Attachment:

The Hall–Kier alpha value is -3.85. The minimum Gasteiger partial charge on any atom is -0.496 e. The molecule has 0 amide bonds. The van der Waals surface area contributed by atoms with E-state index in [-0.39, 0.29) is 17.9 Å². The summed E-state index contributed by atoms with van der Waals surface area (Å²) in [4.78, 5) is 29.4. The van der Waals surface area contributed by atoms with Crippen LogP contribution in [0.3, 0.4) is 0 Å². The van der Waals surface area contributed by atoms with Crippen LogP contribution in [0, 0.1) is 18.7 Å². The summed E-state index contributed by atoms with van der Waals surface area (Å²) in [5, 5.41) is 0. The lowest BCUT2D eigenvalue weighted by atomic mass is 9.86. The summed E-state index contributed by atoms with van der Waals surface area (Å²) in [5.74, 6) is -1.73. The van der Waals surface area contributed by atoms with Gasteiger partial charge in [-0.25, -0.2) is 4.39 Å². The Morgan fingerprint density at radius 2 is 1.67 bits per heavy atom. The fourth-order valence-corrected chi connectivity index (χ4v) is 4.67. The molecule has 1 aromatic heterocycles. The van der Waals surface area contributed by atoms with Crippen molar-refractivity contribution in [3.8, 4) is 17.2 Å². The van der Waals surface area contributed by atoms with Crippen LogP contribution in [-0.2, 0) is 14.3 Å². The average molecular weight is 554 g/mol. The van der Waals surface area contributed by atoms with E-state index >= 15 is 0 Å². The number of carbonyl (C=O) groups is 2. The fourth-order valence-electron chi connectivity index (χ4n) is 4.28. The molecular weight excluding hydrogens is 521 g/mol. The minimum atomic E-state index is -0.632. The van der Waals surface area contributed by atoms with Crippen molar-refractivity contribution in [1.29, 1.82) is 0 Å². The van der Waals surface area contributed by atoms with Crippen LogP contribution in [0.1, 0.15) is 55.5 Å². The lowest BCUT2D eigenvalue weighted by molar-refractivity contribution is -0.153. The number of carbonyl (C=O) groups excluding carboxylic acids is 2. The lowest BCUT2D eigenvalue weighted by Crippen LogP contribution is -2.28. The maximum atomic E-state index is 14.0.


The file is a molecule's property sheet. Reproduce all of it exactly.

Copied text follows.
The Hall–Kier alpha value is -3.85. The minimum Gasteiger partial charge on any atom is -0.496 e. The molecule has 0 amide bonds. The van der Waals surface area contributed by atoms with E-state index in [-0.39, 0.29) is 17.9 Å². The summed E-state index contributed by atoms with van der Waals surface area (Å²) in [4.78, 5) is 29.4. The van der Waals surface area contributed by atoms with Crippen LogP contribution in [0.3, 0.4) is 0 Å². The van der Waals surface area contributed by atoms with Crippen LogP contribution in [0, 0.1) is 18.7 Å². The summed E-state index contributed by atoms with van der Waals surface area (Å²) in [5, 5.41) is 0. The lowest BCUT2D eigenvalue weighted by atomic mass is 9.86. The summed E-state index contributed by atoms with van der Waals surface area (Å²) in [5.74, 6) is -1.73. The van der Waals surface area contributed by atoms with Gasteiger partial charge in [-0.25, -0.2) is 4.39 Å². The Morgan fingerprint density at radius 2 is 1.67 bits per heavy atom. The fourth-order valence-corrected chi connectivity index (χ4v) is 4.67. The molecule has 1 aromatic heterocycles. The van der Waals surface area contributed by atoms with Crippen molar-refractivity contribution in [3.8, 4) is 17.2 Å². The van der Waals surface area contributed by atoms with Crippen LogP contribution in [-0.2, 0) is 14.3 Å². The average molecular weight is 554 g/mol. The van der Waals surface area contributed by atoms with E-state index >= 15 is 0 Å². The number of carbonyl (C=O) groups is 2. The fourth-order valence-electron chi connectivity index (χ4n) is 4.28. The molecular weight excluding hydrogens is 521 g/mol. The minimum atomic E-state index is -0.632. The van der Waals surface area contributed by atoms with Crippen molar-refractivity contribution in [1.29, 1.82) is 0 Å². The van der Waals surface area contributed by atoms with Crippen LogP contribution in [0.1, 0.15) is 55.5 Å². The lowest BCUT2D eigenvalue weighted by molar-refractivity contribution is -0.153. The number of carbonyl (C=O) groups excluding carboxylic acids is 2. The lowest BCUT2D eigenvalue weighted by Crippen LogP contribution is -2.28. The maximum atomic E-state index is 14.0.